Cameraman based in Edinburgh, employed by ITN, working for ITV's Good Morning Britain covering stories all over the UK and the world. War Zones, World Cups, Royal Tours and many other less exciting assignments, like interviewing current and ex Prime Ministers have kept me busy over the years working in Breakfast Television since GMTV came on the scene back in '93 and regional TV before that. In 2009 I began to record what it is like to work, the often strange and long hours needed to bring the hard news, human interest and fluffy fun to the UK's TV screens in the morning, mostly broadcasting live.

Wednesday, 2 February 2011

Time to go to Cairo

Wednesday 2nd

Richard and I went back down to the spot we did our broadcasts from yesterday and set up.

We did three live broadcasts this morning with hardly any of the frustrations of yesterday.

Richard on the phone and internet at the same time.

The camera, cables and computer all pretty much did what they were supposed to do and only a couple of times needed a little bit of gentle coaxing to work.

The big decision of the morning was where would we go to go today.

Ideally we needed to be in Cairo because we had done all that we could in Sharm el Sheikh.

So it was either Cairo or come home.

By the time we finished broadcasting it was too late to go by car because we would not get there until the curfew kicked in.

Added to that was that we were being told by a lot of people, some much more reliable than others that it was far too dangerous to drive anyway. There were reports of vigilantes on the road randomly stopping cars and giving non Egyptians a hard time, not to mention the risk of being stopped by the authorities at a roadblock and having the kit taken from us.

One crew reported having had three cameras confiscated in three days.

There was a flight that we could get that was due to leave at 3 pm.

We got to the airport in plenty of time and went through the first stage of security to get to the check-in desks.

There were a few people waiting with no sign of anyone from Egyptair at the desks.

One man we spoke to had been there since yesterday waiting to get on a flight but, there were delays and cancellations due to the problems in Cairo.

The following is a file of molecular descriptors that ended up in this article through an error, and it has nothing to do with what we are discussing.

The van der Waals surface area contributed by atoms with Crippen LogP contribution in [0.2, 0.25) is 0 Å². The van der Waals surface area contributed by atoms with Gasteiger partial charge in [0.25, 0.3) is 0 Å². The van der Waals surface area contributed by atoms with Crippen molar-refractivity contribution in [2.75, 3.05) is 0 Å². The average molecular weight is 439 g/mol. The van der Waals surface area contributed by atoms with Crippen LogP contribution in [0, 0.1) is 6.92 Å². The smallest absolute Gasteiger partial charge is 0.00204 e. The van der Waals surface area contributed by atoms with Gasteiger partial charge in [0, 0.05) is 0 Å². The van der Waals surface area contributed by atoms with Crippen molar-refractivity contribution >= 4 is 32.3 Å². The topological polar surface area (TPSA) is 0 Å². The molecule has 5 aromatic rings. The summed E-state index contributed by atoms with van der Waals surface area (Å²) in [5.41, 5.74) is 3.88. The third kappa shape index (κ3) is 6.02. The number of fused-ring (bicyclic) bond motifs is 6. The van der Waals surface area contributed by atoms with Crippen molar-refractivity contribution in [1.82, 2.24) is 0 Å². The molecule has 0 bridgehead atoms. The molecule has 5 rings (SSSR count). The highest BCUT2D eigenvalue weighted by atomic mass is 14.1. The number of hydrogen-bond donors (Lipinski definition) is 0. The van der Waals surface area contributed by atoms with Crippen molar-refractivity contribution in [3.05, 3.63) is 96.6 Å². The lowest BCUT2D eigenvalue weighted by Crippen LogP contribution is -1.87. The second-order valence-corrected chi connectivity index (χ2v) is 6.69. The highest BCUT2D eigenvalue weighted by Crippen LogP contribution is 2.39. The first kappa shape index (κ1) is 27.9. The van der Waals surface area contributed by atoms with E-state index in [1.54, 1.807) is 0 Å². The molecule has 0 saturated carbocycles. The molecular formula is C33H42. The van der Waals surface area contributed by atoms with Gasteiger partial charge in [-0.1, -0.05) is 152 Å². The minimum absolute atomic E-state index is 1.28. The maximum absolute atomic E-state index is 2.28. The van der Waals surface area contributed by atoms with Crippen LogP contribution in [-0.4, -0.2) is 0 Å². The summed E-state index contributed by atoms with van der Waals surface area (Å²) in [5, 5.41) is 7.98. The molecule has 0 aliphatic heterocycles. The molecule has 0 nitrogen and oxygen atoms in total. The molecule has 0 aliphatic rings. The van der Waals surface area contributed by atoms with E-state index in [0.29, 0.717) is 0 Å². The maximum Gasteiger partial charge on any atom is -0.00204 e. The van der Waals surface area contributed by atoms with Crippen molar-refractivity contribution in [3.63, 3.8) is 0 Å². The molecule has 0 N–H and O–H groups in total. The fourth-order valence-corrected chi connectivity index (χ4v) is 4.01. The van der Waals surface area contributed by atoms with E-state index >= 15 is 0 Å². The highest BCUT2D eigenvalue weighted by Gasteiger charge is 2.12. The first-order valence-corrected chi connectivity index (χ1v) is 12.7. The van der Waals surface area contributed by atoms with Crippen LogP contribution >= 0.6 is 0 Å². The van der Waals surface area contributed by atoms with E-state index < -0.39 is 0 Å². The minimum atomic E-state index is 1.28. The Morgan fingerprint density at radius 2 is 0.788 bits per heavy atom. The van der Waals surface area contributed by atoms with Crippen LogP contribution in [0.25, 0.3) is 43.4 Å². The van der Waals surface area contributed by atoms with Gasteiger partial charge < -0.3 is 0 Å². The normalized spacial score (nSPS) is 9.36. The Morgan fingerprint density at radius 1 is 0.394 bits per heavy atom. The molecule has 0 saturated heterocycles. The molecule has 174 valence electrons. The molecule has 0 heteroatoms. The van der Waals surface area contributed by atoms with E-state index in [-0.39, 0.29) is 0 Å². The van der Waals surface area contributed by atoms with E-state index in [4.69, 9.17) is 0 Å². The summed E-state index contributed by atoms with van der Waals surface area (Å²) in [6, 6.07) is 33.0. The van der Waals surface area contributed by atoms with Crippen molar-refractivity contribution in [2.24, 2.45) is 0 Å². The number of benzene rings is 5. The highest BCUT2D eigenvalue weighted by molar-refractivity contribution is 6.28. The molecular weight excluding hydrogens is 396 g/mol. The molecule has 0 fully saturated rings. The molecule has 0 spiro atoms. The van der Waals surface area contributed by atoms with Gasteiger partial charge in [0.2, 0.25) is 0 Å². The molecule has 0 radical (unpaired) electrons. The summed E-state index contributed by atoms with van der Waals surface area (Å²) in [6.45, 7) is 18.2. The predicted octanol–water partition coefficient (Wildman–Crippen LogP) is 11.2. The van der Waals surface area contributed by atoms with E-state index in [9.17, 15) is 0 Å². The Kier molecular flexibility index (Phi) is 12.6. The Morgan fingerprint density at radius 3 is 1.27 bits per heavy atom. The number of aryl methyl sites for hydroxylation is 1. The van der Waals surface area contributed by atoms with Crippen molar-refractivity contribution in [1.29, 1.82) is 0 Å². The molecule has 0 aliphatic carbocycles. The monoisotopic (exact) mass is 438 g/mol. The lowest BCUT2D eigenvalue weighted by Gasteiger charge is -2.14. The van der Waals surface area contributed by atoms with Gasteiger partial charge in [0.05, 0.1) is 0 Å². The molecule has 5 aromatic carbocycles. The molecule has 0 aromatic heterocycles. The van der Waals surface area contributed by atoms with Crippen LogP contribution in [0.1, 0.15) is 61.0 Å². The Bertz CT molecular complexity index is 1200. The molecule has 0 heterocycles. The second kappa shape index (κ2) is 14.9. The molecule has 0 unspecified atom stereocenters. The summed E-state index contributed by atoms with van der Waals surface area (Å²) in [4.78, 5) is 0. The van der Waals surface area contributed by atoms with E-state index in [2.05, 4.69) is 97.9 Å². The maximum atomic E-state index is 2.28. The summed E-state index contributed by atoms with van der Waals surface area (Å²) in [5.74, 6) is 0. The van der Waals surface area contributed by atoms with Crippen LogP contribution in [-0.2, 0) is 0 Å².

The only thing we could do was wait and hope that the flight would go.

The good news was that just as we had arrived the internet was switched back on and we were able to receive our e-mails and Twitter feed.

Waiting and checking Twitter.

As we waited our enthusiasm to get to the where the real story was began to be replaced by a deep unease as we heard the tension grow into the inevitable violence between the pro and anti Mubarak factions.

The more worrying thing for us was that journalists were being targeted by the mobs.

Stories came out of crews being roughed up and at least one guy being chased by a group armed with a variety of nasty weapons.

Still waiting and keeping up to date via Twitter.

Our plan was to get to Cairo and go straight to the hotel in the square where the worlds media had set up camp.

We soon found out that was not going to happen.

Calls and e-mails from colleagues already there and bosses in London said that under no circumstances should we head into the city centre.

It was far too dangerous.

So we went with plan B. We would go to a hotel at the airport and go to Tahrir Square in the morning in time for our live broadcasts.

That was of course it the flight actually ever happened.

In the terminal the atmosphere amoungst the folk that were waiting was good humoured.

However, a couple of fairly minor yet noisy incidents cause the place to go up a notch on the tension meter.

At a check-in desk for another set of flights an American was making his feelings felt about the service he was receiving by screaming and bawling at the guy on the desk and then wandering about yelling at someone on his mobile phone.

Eventually he disappeared towards the departure gates with a young child in his arms and a slightly embarrassed woman not quite at his side.

Our check-in was suddenly open and we started to check in.

At the counter next to us a chap in the official uniform of Egyptian Customs was putting his bag on the belt when for some reason that we could not understand he suddenly started shouting at the check-in clerk.

It got very heated indeed, to the point that some of his colleagues and a policeman had to usher him away and calm him down.

Getting on the plane to Cairo.

At last we were on the plane albeit a few hours later than planned.

When we got to Cairo there was no hint that the city and by proxy the whole country was in a meltdown that could potentially totally destabilise the whole of the middle east.

Outside the Arrivals area at Cairo airport life goes on as normal.

All the time twitter was telling us of the violence and horror happening a few miles from where we were.

We got to our hotel and spent a short time checking out an area from where we could broadcast in the morning.

We found a spot that was ideal. Our only worry was that we might be seen by the hotel security and that could spell trouble for us.

In the morning we will find out.

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